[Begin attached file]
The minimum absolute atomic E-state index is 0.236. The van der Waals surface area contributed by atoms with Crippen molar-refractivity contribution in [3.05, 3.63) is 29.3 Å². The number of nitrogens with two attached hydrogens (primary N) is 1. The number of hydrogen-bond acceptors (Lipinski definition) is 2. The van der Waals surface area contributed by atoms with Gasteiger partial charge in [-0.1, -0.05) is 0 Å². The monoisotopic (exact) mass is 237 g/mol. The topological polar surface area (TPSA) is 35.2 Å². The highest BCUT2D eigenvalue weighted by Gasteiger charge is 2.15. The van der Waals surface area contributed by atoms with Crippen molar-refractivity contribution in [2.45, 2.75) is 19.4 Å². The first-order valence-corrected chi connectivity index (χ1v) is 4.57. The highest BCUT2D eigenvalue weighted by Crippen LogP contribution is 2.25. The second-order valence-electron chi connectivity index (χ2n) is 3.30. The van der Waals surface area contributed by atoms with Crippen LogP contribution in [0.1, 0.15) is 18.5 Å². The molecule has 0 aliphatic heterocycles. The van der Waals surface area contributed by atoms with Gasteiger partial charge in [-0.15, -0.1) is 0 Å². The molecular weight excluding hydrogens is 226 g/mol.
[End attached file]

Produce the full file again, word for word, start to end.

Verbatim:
The minimum absolute atomic E-state index is 0.236. The van der Waals surface area contributed by atoms with Crippen molar-refractivity contribution in [3.05, 3.63) is 29.3 Å². The number of nitrogens with two attached hydrogens (primary N) is 1. The number of hydrogen-bond acceptors (Lipinski definition) is 2. The van der Waals surface area contributed by atoms with Gasteiger partial charge in [-0.1, -0.05) is 0 Å². The monoisotopic (exact) mass is 237 g/mol. The topological polar surface area (TPSA) is 35.2 Å². The highest BCUT2D eigenvalue weighted by Gasteiger charge is 2.15. The van der Waals surface area contributed by atoms with Crippen molar-refractivity contribution in [2.45, 2.75) is 19.4 Å². The first-order valence-corrected chi connectivity index (χ1v) is 4.57. The highest BCUT2D eigenvalue weighted by Crippen LogP contribution is 2.25. The second-order valence-electron chi connectivity index (χ2n) is 3.30. The van der Waals surface area contributed by atoms with Crippen LogP contribution in [0.1, 0.15) is 18.5 Å². The molecule has 0 aliphatic heterocycles. The van der Waals surface area contributed by atoms with Gasteiger partial charge in [-0.15, -0.1) is 0 Å². The molecular weight excluding hydrogens is 226 g/mol.